Re: Possible ITP: Rescue Package
On Mon, 26 Jul 1999, Marcus Brinkmann wrote:
> On Mon, Jul 26, 1999 at 02:46:28PM -0400, Dale Scheetz wrote:
> > A system similar to update alternatives could be used to
> > "replace" the dynamic tools with their static counterparts,
> You mean diversions. See dpkg-divert :)
Well, actually I was hoping not to use either ;-)
> > but I don't
> > think this is a good idea, because in a normal system you don't want
> > little tools running around with big memory footprints.
> This is the only way for "init", because you can only change it at the
> bootprompt which defeats the idea (think of newbies, or remote
I hadn't thought about init, but I guess I _do_ need to include it,
possibly as the only true replacement. There is only one copy of init
running isn't there? So it's a one time penalty? To get the benefit of
recovery, you have to install it, and yes, I guess the only way to make it
work right would be diversion, but I'd really prefer something better.
There are really two circumstances here:
1. Your system gets hosed but the kernel is still up and running, say,
from a broken libc6 upgrade. Init is already loaded, so it will keep
running just fine even though it is dynamicly linked, right? So you only
need the other utilities for this.
2. Under a hard crash, where a driver corrupts the libc6 file itself, and
dies, locking up the kernel; you have to reboot, and init will not work.
(you probably also need to be at the machine to do this, as remote isn't
likely to work at this point in the game)
You implied that there was a way to point the kernel at an alternate init.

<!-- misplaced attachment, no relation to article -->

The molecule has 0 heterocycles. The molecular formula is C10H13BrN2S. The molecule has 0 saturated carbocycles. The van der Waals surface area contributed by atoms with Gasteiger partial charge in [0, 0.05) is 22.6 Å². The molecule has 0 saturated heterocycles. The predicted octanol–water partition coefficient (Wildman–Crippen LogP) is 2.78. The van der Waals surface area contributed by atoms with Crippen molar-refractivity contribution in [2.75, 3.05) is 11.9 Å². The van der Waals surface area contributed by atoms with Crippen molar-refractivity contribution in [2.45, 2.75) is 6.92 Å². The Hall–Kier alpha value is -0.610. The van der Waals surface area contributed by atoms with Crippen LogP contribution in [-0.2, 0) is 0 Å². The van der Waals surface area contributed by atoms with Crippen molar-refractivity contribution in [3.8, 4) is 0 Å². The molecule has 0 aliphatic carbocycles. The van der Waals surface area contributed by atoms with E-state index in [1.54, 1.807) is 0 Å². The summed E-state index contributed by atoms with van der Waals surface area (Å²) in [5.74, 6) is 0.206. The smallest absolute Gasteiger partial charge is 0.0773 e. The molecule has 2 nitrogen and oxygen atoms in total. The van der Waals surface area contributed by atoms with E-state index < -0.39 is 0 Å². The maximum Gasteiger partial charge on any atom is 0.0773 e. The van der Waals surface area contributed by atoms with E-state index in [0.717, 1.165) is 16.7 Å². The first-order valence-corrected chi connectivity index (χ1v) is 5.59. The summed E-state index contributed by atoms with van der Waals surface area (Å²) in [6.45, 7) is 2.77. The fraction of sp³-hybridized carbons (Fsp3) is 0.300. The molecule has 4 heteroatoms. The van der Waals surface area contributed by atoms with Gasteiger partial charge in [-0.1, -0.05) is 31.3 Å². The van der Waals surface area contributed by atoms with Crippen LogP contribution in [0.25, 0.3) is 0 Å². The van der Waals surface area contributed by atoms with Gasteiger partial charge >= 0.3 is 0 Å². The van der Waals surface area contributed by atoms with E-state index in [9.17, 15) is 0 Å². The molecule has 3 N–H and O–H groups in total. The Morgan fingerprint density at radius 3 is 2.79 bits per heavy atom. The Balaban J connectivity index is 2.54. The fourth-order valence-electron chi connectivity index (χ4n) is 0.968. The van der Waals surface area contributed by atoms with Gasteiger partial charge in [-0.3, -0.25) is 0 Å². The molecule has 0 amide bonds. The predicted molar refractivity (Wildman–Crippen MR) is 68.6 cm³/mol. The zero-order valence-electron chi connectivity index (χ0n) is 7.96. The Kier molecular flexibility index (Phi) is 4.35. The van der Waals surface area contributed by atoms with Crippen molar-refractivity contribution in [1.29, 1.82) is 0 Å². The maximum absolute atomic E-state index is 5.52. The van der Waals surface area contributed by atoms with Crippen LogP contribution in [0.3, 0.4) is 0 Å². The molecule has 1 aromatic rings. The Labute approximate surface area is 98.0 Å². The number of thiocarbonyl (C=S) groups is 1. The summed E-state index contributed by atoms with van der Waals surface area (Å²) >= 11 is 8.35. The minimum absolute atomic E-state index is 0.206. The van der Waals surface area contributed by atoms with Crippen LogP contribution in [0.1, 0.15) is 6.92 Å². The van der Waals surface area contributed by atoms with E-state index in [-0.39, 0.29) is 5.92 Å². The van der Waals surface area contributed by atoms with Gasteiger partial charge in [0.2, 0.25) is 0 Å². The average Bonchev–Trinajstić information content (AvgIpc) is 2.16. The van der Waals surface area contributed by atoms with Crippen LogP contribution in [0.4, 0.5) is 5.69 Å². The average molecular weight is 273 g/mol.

Is this something that could be done in a lilo entry, so that a "rescue"
image and init could be isolated in this fashion?
> > Suggestions are welcome, but I just suggest that this list not get above
> > between 6 and 10 utilities, as I must pull in the sources for them all,
> > and manage their building together under the static linkage arrangement,
> > and then bundle the executables into one Debian package.
> If you want to support remote administration, you need an extra package for
> networking stuff like inetd, telnetd and such. Of course, those must be
> installed with dpkg-divert, too.
Remote administration sounds like another footprint penalty. Can the
static versions of the programs be bound to a "non-standard" rescue port,
so they only execute for that special port, while the dynamic versions run
from the "standard" locations? They could simply be given different names
and run as slightly different services. This may impact these packages,
but I should be able to add any service needed, shouldn't I?
If I can do something like this, then the size penalty is only paid when
you are actively trying to recover, and not when the system is working
properly. Does this sound possible?
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